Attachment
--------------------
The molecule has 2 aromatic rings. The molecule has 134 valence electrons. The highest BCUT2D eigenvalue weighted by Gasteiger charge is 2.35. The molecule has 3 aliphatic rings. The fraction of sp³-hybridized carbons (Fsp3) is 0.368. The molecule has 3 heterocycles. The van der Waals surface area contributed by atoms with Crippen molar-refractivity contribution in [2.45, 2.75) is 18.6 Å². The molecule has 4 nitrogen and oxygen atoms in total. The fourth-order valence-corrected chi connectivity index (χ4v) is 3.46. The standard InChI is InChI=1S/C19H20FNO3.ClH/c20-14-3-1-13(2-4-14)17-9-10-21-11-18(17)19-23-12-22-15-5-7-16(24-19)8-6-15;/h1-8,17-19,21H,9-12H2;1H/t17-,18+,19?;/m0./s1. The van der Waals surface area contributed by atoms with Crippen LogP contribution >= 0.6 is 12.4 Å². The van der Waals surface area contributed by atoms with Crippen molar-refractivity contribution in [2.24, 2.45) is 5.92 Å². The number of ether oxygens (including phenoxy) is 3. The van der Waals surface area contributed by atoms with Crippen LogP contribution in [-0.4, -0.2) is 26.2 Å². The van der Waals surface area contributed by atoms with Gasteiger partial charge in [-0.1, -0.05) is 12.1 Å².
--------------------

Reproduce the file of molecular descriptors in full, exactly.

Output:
The molecule has 2 aromatic rings. The molecule has 134 valence electrons. The highest BCUT2D eigenvalue weighted by Gasteiger charge is 2.35. The molecule has 3 aliphatic rings. The fraction of sp³-hybridized carbons (Fsp3) is 0.368. The molecule has 3 heterocycles. The van der Waals surface area contributed by atoms with Crippen molar-refractivity contribution in [2.45, 2.75) is 18.6 Å². The molecule has 4 nitrogen and oxygen atoms in total. The fourth-order valence-corrected chi connectivity index (χ4v) is 3.46. The standard InChI is InChI=1S/C19H20FNO3.ClH/c20-14-3-1-13(2-4-14)17-9-10-21-11-18(17)19-23-12-22-15-5-7-16(24-19)8-6-15;/h1-8,17-19,21H,9-12H2;1H/t17-,18+,19?;/m0./s1. The van der Waals surface area contributed by atoms with Crippen LogP contribution >= 0.6 is 12.4 Å². The van der Waals surface area contributed by atoms with Crippen molar-refractivity contribution in [2.24, 2.45) is 5.92 Å². The number of ether oxygens (including phenoxy) is 3. The van der Waals surface area contributed by atoms with Crippen LogP contribution in [-0.4, -0.2) is 26.2 Å². The van der Waals surface area contributed by atoms with Gasteiger partial charge in [-0.1, -0.05) is 12.1 Å².